This first chapter provides the foundation for the rest of the book: God’s love for God's people, holding them to account for their sin, warning them about judgment and promising them forgiveness, redemption and restoration.
First Isaiah (also called Proto-Isaiah)1-39, dated to the late eighth to early seventh century B.C., concerns Isaiah's tenure in Jerusalem.
How are we to read such a long and complex book? Is it really one book, written by one writer? Is it a compilation of lectures, sermons, oracles, and chronicles?
You and I are not responsible for the decisions of our leaders apart from whatever our civic duty requires of us (to vote, to speak up through letters and protests). But, we must live by whatever those decisions bring about. We will be swept along in the destiny of our nation, whatever that will be.
People are trying to figure out how to live in this messy world of increasing famine and water shortages, of diminishing resources, of rapidly changing political and diplomatic landscapes, and families, careers, politics, social injustice, the environment, the economy, it is all on the line.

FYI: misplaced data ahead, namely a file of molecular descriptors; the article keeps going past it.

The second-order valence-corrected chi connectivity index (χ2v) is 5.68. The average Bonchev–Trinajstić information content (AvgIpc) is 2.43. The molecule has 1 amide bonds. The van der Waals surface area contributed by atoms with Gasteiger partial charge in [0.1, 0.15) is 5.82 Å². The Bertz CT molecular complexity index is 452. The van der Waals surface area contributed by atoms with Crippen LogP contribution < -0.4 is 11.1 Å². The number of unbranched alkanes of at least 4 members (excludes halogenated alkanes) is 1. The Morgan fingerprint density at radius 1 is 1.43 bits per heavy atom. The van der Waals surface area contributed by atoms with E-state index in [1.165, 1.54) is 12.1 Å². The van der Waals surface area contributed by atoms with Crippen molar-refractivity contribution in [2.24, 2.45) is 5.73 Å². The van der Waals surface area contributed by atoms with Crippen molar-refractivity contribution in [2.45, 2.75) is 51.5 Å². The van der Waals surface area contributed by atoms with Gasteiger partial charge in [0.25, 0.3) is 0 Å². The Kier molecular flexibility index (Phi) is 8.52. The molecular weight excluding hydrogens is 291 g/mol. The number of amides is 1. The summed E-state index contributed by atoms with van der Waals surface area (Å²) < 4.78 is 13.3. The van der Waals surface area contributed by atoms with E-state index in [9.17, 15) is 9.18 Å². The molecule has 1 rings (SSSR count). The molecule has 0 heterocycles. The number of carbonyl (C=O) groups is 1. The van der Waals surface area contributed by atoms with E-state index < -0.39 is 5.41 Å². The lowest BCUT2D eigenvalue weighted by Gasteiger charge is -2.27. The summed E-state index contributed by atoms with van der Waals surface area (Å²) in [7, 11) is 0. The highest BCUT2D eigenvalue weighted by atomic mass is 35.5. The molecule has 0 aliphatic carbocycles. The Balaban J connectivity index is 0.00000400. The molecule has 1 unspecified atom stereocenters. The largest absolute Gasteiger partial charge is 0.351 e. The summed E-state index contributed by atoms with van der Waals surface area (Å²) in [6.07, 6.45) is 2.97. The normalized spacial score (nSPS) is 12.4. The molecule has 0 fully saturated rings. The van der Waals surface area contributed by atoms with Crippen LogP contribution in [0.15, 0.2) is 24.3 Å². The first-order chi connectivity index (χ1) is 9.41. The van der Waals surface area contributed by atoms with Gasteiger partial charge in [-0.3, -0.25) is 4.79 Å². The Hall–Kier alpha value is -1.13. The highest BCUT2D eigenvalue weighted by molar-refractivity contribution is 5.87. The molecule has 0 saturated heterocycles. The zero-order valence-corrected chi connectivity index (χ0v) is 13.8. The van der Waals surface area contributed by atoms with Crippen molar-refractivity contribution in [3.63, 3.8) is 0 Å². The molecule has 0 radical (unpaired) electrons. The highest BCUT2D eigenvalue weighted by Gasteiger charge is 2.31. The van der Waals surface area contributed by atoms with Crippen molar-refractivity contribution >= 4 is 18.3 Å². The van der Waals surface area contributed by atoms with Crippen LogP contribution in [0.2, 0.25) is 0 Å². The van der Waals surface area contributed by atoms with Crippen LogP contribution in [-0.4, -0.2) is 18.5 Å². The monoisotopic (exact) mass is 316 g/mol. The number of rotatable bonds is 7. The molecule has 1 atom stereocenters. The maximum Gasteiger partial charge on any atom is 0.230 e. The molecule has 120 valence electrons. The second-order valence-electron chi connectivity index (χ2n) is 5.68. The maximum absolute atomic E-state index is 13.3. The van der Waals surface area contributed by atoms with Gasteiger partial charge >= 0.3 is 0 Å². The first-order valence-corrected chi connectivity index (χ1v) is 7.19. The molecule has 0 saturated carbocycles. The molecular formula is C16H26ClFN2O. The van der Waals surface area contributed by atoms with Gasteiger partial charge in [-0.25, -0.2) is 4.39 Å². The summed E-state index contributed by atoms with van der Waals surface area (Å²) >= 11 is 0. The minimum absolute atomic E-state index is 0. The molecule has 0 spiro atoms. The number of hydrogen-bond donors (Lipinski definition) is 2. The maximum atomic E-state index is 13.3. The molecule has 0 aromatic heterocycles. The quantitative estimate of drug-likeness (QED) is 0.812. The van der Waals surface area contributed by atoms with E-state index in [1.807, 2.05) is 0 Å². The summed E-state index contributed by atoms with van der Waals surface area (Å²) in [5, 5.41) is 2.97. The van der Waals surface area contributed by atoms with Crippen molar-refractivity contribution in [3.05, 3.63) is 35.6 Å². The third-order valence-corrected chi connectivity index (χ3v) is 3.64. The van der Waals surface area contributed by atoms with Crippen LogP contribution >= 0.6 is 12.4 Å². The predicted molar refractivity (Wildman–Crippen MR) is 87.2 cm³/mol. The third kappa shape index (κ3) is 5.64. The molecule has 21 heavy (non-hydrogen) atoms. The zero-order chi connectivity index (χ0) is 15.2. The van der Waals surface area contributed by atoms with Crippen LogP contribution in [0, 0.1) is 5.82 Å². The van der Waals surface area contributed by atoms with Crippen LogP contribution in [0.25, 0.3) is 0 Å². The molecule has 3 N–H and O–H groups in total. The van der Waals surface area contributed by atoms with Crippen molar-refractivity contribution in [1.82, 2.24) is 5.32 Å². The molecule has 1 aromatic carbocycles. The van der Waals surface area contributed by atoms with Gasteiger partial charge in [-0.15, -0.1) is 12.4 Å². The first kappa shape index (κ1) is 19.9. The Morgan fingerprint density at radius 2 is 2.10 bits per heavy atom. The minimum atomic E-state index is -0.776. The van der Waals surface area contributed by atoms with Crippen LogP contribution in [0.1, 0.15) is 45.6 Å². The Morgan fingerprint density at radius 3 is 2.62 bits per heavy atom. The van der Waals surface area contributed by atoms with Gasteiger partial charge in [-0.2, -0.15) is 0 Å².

But a true prophet speaks a message of truth, truth that does not bow to the pressure of politics or what people want to hear.
After delivering the astonishing declaration that the veil torn at the moment of Jesus’ death was nothing less than Christ’s body torn asunder, throwing open the gates of heaven to every person, the author offered five ways every Christian responds to the magnificent good news of the Gospel.
Because of John’s enormous impact, the Sanhedrin—Judea’s council of religious authorities—sent a delegation to investigate John and his unorthodox baptism activity.
He was born in the hamlet of Bethlehem, an inconsequential dot on the map, but it was the birthplace of Kings, the very root and stump of Jesse, and from it now sprang this young shoot, the ruler who would sit on the throne of Judah forever.